New guide, color wheel help Yellowstone visitors identify microbes in hot springs

December 20th, 2013
This new wheel helps visitors identify microorganisms in the hot springs of Yellowstone National Park. Credit: MSU’s Thermal Biology Institute
A new nature guide from Montana State University and the Yellowstone Association helps visitors to Yellowstone National Park use color coding to identify which microorganisms might live in the park's hot springs.

Living Colors: Microbes of Yellowstone National Park is a full-color guide that introduces the public to some of the tiniest residents of Yellowstone. An accompanying identification wheel is also available and can be used by itself or to accompany the book.

The products were created as an educational partnership involving the Yellowstone Association, MSU's Thermal Biology Institute and the Montana Institute on Ecosystems. Both TBI and the Montana IoE are involved in research that focuses on the critical role microbes play in human and natural ecosystems. However, despite Yellowstone seeing upwards of 3 million visitors per year, many of those visitors are unaware of the diversity of life around them. When visitors stand on a boardwalk at Yellowstone, there may be more microbes in the soil beneath their feet than humans on Earth.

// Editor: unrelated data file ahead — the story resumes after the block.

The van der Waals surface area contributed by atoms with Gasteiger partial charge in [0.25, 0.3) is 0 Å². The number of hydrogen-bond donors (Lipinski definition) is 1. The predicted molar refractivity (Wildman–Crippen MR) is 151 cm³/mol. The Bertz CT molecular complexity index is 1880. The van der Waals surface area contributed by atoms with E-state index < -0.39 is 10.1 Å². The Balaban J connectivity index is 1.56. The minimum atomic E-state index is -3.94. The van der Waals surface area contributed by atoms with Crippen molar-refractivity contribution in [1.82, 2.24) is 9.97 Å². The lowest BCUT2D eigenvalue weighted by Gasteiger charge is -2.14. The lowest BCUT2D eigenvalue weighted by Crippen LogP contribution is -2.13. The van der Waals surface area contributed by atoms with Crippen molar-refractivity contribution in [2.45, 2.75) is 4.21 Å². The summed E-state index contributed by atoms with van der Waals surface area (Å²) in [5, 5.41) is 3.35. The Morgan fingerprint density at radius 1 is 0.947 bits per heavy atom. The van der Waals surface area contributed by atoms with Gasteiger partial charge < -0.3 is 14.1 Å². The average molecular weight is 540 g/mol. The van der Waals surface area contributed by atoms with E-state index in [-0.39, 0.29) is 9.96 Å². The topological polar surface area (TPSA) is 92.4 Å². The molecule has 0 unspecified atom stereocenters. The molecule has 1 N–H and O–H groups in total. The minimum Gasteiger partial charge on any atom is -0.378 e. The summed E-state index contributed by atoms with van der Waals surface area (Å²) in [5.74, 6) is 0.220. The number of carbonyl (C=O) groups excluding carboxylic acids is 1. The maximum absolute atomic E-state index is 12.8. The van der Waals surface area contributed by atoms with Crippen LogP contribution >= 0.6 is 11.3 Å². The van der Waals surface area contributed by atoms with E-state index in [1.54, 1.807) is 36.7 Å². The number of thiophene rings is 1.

YA offers numerous guides to Yellowstone wildlife, but it had no "wildlife guide" about the park's microbes. Scientists representing many disciplines such as microbial ecology, biology, chemistry, biogeochemistry, molecular bioscience, and virology participated in creating the book and identification wheel. Their goal was to educate the public about their research and to create an attractive and accessible guide to Yellowstone's microbes that would appeal to tourists and older children.  

More information:
To purchase the book or microbial identification wheel, visit www.yellowstoneassociation.org/ and search for "Microbes of Yellowstone."

Visit tbi.montana.edu/livingcolors/ to learn more about the guide and to view animations of Yellowstone microbes.

Provided by Montana State University

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